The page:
Use of Ribavirin and Low Dose Ara-C to Treat Acute Myeloid Leukemia
|ClinicalTrials.gov Identifier: NCT01056523|
Recruitment Status : Completed
First Posted : January 26, 2010
Results First Posted : January 30, 2017
Last Update Posted : January 30, 2017
|Condition or disease||Intervention/treatment||Phase|
|Acute Myeloid Leukemia||Drug: Ribavirin Drug: Cytarabine arabinoside||Phase 1 Phase 2|
In the Phase I portion of this study, we will determine the maximum tolerated dose and recommended phase II dose (RP2D) of ribavirin and low-dose ara-C. The primary objective of the Phase II portion of the study is to determine the overall response rate, including the complete remission (CR), complete remission with incomplete blood count recovery (CRi), partial remission (PR) or blast response (BR), to therapy with ribavirin and low dose ara-C at the RP2D.
STUDY DESIGN AND DURATION
This is a multicentre, open-label, single arm Phase I/II study of oral ribavirin and low-dose ara-C for patients with AML M4/M5 or AML with high expression of eIF4E, who have relapsed or refractory disease, or who are not suitable candidates for induction chemotherapy. This study will determine the recommended phase II dose and will evaluate efficacy. Correlative studies will be included to assess relevant molecular targets.
|Study Type :||Interventional (Clinical Trial)|
|Actual Enrollment :||29 participants|
|Intervention Model:||Single Group Assignment|
|Masking:||None (Open Label)|
|Official Title:||A Phase I/II Study of Ribavirin and Low-dose Cytarabine Arabinoside (Ara-C) in Acute Myeloid Leukemia (AML) M4 and M5 Subtypes, and AML With High eIF4E Expression|
|Study Start Date :||January 2010|
|Actual Primary Completion Date :||January 2015|
|Actual Study Completion Date :||January 2015|
Experimental: Ribavirin-Cytarabine arabinoside
Ribavirin will be given orally bid according to a dose escalation scheme daily for 28 days of a 28 day cycle Cytarabine arabinoside will be given 20 mg sc bid days 1 to 10 of a 28 day cycle
Dose level 1 = 1000 mg po BID/ Dose level 2 = 1400 mg po BID/ Dose level 3 = 1800 mg po BIDDrug: Cytarabine arabinoside
Previous cohorts at 20 mg bid days 1 to 10 of every 28 day cycle. Dosage modified to 10 mg bid days 1 to 10 of every 28 day cycle for more recent cohorts.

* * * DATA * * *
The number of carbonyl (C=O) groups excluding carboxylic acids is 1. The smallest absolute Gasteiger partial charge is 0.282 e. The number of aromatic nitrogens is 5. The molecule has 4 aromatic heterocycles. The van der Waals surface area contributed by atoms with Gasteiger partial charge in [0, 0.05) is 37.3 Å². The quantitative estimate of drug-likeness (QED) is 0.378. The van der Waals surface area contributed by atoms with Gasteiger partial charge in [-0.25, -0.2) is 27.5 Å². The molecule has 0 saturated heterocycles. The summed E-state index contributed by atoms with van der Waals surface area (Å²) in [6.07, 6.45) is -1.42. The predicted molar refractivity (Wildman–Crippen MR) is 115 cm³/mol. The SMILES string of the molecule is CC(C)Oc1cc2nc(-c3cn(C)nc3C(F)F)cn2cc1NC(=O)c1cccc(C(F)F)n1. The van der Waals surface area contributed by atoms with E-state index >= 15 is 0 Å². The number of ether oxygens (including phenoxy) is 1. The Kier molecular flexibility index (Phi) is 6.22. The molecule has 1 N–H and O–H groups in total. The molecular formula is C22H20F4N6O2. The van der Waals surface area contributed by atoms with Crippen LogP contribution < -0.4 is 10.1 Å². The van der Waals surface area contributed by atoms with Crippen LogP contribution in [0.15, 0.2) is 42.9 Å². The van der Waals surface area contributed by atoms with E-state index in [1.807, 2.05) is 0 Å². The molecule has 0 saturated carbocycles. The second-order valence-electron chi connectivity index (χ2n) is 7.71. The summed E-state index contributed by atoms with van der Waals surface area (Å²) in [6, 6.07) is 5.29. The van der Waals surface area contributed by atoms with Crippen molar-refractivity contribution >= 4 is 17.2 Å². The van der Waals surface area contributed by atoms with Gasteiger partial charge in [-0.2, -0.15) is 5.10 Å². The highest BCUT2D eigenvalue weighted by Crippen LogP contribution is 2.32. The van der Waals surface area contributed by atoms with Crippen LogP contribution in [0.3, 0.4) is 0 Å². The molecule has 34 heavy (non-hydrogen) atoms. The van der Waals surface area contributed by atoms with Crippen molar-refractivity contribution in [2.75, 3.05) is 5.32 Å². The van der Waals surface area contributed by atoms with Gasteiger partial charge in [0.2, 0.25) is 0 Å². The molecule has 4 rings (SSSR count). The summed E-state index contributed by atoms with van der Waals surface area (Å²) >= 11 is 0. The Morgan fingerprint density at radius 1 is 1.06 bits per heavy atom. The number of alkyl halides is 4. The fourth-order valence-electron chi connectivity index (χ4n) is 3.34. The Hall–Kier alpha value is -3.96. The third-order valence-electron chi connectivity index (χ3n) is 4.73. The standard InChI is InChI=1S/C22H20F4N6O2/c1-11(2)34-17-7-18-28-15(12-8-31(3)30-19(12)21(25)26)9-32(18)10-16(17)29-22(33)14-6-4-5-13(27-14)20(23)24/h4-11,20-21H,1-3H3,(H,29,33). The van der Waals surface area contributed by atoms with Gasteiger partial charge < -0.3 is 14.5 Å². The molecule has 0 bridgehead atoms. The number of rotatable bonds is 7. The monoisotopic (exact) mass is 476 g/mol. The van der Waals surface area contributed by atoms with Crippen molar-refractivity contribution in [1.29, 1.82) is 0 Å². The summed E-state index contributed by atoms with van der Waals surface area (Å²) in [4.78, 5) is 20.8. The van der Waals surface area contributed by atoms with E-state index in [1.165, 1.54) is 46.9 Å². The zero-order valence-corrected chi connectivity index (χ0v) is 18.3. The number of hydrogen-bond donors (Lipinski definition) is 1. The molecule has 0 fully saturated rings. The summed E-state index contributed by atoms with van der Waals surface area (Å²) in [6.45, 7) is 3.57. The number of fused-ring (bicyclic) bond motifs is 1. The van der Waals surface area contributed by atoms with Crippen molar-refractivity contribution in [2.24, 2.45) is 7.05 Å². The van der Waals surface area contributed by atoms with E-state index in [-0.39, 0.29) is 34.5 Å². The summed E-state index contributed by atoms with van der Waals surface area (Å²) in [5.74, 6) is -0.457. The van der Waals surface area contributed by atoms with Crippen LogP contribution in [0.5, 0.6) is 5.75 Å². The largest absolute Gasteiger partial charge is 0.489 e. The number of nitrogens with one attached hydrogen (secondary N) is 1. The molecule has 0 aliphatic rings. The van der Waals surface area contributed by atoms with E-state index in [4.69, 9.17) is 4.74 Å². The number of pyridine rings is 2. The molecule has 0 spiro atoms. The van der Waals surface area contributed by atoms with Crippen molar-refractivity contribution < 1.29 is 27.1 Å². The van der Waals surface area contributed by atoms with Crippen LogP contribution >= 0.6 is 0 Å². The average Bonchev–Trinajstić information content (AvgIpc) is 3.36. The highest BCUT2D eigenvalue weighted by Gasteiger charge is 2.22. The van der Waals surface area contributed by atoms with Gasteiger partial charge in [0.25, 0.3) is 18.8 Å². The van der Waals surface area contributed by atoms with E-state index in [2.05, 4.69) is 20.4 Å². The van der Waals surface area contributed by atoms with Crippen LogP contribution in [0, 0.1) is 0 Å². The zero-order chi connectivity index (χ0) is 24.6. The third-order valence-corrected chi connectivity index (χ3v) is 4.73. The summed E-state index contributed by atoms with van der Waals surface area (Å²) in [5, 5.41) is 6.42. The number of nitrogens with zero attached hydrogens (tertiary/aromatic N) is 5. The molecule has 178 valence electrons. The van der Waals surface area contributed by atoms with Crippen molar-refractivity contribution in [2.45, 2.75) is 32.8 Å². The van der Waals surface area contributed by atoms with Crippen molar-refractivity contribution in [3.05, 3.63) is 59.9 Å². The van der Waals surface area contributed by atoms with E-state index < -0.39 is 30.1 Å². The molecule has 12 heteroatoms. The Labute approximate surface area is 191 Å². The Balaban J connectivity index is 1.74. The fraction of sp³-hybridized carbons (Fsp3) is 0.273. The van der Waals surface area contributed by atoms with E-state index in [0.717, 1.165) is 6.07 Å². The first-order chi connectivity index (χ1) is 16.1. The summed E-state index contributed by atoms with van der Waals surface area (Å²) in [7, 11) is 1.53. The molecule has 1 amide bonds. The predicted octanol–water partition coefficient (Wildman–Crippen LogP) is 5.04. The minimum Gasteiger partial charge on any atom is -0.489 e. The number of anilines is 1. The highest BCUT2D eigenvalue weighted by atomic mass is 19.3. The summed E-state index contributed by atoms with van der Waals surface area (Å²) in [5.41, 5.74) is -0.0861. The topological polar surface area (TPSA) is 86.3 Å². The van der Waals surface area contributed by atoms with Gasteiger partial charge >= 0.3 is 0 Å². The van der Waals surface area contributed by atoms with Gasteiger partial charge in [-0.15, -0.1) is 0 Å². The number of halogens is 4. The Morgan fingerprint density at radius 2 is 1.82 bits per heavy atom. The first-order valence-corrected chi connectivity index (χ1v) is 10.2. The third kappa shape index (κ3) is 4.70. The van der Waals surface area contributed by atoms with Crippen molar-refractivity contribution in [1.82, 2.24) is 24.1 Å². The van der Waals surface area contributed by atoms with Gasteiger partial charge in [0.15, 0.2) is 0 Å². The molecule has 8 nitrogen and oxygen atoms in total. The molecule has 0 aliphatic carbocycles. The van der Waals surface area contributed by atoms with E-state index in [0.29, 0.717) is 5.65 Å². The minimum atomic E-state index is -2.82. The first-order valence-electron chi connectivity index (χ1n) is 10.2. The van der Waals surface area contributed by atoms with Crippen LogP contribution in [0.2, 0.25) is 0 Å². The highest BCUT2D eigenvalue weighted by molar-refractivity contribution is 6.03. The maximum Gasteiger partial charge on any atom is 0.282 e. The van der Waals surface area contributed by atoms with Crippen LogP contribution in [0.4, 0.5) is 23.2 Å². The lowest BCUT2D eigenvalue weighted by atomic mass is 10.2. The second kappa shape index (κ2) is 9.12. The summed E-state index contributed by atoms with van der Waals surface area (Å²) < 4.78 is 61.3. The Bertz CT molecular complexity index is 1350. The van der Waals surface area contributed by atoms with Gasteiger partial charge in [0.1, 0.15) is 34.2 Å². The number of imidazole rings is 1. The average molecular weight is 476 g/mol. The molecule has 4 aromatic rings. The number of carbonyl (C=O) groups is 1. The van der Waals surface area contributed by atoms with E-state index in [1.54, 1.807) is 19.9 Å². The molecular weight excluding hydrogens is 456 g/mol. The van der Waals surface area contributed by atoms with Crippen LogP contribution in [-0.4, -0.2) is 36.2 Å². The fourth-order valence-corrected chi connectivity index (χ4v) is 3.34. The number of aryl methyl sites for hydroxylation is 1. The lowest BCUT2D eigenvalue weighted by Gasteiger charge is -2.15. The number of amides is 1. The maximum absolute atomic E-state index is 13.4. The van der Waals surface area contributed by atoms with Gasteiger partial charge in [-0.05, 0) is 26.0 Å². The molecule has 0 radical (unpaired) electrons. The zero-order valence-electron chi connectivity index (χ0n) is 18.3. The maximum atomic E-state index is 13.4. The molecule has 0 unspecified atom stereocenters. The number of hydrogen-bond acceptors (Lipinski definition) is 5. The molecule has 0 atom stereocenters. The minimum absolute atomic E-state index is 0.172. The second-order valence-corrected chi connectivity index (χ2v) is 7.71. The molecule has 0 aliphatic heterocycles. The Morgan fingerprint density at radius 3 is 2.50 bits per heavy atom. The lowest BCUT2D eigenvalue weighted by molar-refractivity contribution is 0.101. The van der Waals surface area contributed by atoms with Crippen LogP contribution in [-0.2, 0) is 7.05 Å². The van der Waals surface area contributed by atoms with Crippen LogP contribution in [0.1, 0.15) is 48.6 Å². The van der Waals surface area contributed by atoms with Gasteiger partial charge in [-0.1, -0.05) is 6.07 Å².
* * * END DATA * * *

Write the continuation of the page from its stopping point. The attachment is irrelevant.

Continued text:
Other Name: Ara-C
- Recommended Phase II Dose (RP2D) of Ribavirin When Given in Combination With Low-dose Ara-C [ Time Frame: 56 days ]This 3+3 designed aimed to determine recommended phase II dose (RP2D) based on pharmacokinetics (PK) and maximum tolerated dose (MTD). For the dose to be selected, a target steady state level of ribavirin 20 uM was needed for all patients and no more than 1 of 6 patients could have had dose limiting toxicity at that dose.
- Overall Response Rate [ Time Frame: 2-3 years ]Overall response rate comprises complete response (<5% blasts in the bone marrow, and in the peripheral blood Hgb more than or equal to 100 g/L, platelets more than or equal to 100x10-9/L, and neutrophils more than or equal to 1x10-9/L), partial response (5 to 25% blasts in the bone marrow and same peripheral blood parameters) and blast response (a greater than 50% decrease in bone marrow blast count and 2 log reduction in peripheral blood blast count, sustained for at least 28 days).
- Complete Response Rate [ Time Frame: 2-3 years ]Defined as <5% blasts in the bone marrow and a hgb 100 g/L, platelets 100,000/uL, neutrophils 1000/uL.
- Partial Response [ Time Frame: 2-3 years ]Partial response was defined as 5 to 25% blasts in the bone marrow and Hgb >100g/L, platelets >100,000/ul and neutrophils >1000/ul.
- Blast Response [ Time Frame: 2-3 years ]Blast response was defined as a greater than 50% decrease in bone marrow blast count and 2 log reduction in peripheral blood blast count, sustained for at least 28 days.
Please refer to this study by its ClinicalTrials.gov identifier (NCT number): NCT01056523
|Jewish General Hospital|
|Montreal, Quebec, Canada, H3T 1E2|
|Principal Investigator:||Sarit Assouline, MD||Jewish General Hospital, McGill University|
|Study Director:||Katherine Borden, PhD||Université de Montréal|